Symphony No.7 in A, Op.92
Ein Heldenleben, Op.40
London Symphony Orchestra
Reviewed by: Colin Anderson
Reviewed: 9 February, 2003
Venue: Barbican Hall, London
If concerts should offer illuminating juxtapositions, either Beethoven’s Eroica or Fifth symphonies would have been the apposite coupling to Strauss’s blockbuster, which brought Emmanuel Krivine a resounding success in his LSO concert debut. One notes his elaborate conducting technique. So many hand signals might cause a traffic accident and there wasn’t always a commensurate aural response from the LSO in Beethoven’s dance symphony, as Wagner dubbed it.
Krivine’s interesting reading of Beethoven 7 was encapsulated in the slow introduction through masculine/feminine contrasts, swift despatch, chamber-like balances and refined soundworld, a ’French’ response intimating Berlioz, not unreasonable historically, and, given Krivine’s rhythmic delineation and ’coolness’, Stravinsky’s neo-classicism. Lacking, apart from some repeats in the Scherzo (curious given their observance in the outer movements), was earthiness and heft. With a foundation of just five double basses and by not doubling Beethoven’s woodwind pairs, Krivine’s within-parameters textural lucidity and tempo-fleetness proved limiting across the four movements. Terpsichorean connotations restricted, and with Dionysus blackballed, velocity and sobriety didn’t quite gel.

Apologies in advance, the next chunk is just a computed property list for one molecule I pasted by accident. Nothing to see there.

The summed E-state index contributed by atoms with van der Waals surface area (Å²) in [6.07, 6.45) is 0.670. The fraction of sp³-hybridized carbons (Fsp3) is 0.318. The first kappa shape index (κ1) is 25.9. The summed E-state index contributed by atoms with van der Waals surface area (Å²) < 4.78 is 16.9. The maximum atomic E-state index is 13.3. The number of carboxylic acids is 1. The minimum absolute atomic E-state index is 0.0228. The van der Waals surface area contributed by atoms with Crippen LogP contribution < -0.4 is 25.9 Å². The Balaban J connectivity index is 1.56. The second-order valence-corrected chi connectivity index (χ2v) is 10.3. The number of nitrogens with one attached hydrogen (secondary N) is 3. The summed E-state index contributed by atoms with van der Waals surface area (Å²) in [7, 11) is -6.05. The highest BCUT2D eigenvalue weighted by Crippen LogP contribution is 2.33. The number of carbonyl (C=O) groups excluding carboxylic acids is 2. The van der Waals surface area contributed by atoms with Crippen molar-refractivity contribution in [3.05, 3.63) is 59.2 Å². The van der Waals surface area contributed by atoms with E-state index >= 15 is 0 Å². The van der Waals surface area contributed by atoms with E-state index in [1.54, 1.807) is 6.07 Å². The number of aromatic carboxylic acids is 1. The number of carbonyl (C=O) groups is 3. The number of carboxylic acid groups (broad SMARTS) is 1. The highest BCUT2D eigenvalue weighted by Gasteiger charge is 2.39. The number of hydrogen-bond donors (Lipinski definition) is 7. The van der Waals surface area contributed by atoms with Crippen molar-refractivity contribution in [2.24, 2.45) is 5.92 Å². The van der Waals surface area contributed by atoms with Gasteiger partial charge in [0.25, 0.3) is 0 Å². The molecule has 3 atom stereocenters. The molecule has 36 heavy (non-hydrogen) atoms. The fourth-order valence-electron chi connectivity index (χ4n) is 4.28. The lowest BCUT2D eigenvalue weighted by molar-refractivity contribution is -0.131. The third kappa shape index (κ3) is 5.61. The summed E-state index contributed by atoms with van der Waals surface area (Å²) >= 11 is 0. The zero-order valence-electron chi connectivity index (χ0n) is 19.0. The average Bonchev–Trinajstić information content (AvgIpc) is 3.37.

Conversely, Heldenleben was fabulous. It’s easy to disservice Strauss by making his music portentous and saturated – something to wallow in. Krivine avoided all the pitfalls. Painstakingly balanced, seemingly incidental details were revealed afresh and pertinent. In viewing the work as one large structure, Krivine never allowed any sagging to intrude or distend. Episodes were through-related – from the confident, here impulsive opening (Strauss as hero) to the reflective coda that glowed, rocked contentedly and enjoyed dignity. Gordan Nikolitch’s violin solo was an exemplary portrayal of the hero’s seductive, feisty and capricious partner (Frau Strauss). The battle scene was tremendous in its collisions, Krivine demonstrating how cacophony is achieved not cacophony itself, and this might have been a lifetime’s opportunity to register ALL the self-quotations that follow.
A compelling, often extraordinary performance, Krivine and the LSO, without sacrificing impact, emotion or amplitude, displayed Strauss as translucent-sounding – impressionistic, even, when harps added swirls to the lovers’ consummation – and creatively ingenuous. One of the finest Heldenlebens I’m ever likely to hear. What a shame neither LSO Live nor Radio 3 was present.